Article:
High road to salvage archaeology

1.Salvage archaeology

2.Amazing Indian mounds

3.Effigy mound culture

4.Three Gorgeous Gorges1. Powell's african journey3. Dusty skies don't rain2. Cancer compound4. Tales of the linguist5. One grand myth

The Aswan High Dam, 2.5 miles across and 364 feet high, was completed in 1971 to supply cheap hydroelectric power to Egypt and Sudan. Lake Nasser, the impoundment on the Nile River, covers some 2,000 square miles.
Courtesy NASA




Han dynasty bronze tomb stove, made between 206 B.C and 220 A.D.
Courtesy Richard Sindler

  Not Tut
Looking like a hairy caterpillar, the lake fills canyons for hundreds of miles behind the dam.POSTED 5 JULY 2001 If you're old enough to remember Egypt's Aswan High Dam, you'll recall the uproar over the flooding of thousands of archeological sites along the great river. The less chronologically challenged may know the parallel controversy over the gargantuan Three Gorges Dam, now abuilding on China's Yangtze River.

Flat, fertile river valleys have long lured humans -- and people have lived along the Yangtze and Nile for thousands of years. Three Gorges will be the largest dam in history, and yet critics say China is spending only a fraction of what's needed to recover artifacts before the waters rise.

 Looking like a bronze turtle with the head outstretched, the stove has three openings on the top and two legs visible.Dams flood evidence of the past. Roads pave it over. And buildings suffocate it under concrete. Whether it's a tunnel, a road or a parking lot, construction can obliterate clues to the past.

But construction can also reveal, thanks to state and federal mandates that builders engage in "salvage archaeology." As the name implies, salvage is a quick and dirty excavation of artifacts and other traces of human settlement, performed before the earth-movers move in.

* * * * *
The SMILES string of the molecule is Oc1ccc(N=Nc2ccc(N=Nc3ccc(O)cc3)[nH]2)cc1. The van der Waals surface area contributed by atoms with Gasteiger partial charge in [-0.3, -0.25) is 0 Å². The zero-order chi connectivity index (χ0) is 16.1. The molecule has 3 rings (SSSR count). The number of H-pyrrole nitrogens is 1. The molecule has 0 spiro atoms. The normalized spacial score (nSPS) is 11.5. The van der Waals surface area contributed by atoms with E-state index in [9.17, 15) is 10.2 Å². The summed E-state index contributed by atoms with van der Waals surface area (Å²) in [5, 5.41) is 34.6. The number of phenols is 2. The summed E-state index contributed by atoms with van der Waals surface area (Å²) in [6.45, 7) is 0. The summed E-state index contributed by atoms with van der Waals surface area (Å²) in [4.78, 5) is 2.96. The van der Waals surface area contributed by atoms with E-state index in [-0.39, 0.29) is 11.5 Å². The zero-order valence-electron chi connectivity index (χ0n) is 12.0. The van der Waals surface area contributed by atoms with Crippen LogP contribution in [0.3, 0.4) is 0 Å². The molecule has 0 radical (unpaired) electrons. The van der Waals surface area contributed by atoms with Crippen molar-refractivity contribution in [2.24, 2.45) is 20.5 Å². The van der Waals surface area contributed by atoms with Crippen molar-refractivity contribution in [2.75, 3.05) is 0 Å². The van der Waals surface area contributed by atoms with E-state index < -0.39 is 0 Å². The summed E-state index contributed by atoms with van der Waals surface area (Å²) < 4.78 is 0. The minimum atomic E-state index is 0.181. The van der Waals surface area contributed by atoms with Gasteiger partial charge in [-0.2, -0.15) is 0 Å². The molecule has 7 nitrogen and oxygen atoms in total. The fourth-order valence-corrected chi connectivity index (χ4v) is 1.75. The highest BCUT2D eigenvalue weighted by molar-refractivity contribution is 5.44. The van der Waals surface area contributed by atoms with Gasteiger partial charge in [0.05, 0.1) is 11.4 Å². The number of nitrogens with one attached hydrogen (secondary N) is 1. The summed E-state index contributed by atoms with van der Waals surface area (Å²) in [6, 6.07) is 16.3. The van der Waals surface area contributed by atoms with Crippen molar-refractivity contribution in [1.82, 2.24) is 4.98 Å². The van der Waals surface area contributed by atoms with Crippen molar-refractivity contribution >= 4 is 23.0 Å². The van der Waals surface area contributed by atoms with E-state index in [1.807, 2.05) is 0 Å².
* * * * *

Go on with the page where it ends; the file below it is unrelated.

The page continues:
I can dig it
These days, salvage archaeology often focuses on the daily life of average people. That was a traditional black hole of early archaeologists, who focused on kings and their courts, not commoners and humble crafts. Recent finds include:

A kiln built in 1774, excavated before a highway expansion in Trenton, N.J., contained hundreds of chamber pots, teacups and syrup jars. The dig showed the status of a state industry that eventually supplied toilets, china and stoneware to the nation.

Excavations in northern New Mexico contained artifacts from 1821, when the Santa Fe Trail opened and "New Mexico" was part of old Mexico.

Digs along Highway 71 in Nebraska - a state that helped pioneer salvage archaeology 42 years ago -- uncovered a paleontological trove of fossils from 20 million years ago. The fossils, including a new species of gopher, fossilized logs, and an extinct relative of deer and camels, went to the University of Nebraska State Museum.

A pottery vessel is exposed in a shallow dig. Wetting helps bring out color on the ancient pot.A little squirt'll do ya. A pottery vessel is exposed in a shallow dig. Wetting helps bring out color on the ancient pot.

Salvage archaeology is a mixed blessing. You get the money -- and the earthmovers, which destroy or cover all traces of the past.

Since money for archaeology is always tight, the mandate to perform salvage archaeology before building federally-supported pipelines, powerlines and highways is "a tremendous boon to archeology," says Marlin Hawley, a Wisconsin archaeologist who directs salvage digs.

Effigy mounds are some of the most amazing ancient earthworks. What does salvage archaeology say about the builders of Wisconsin's Indian mounds?




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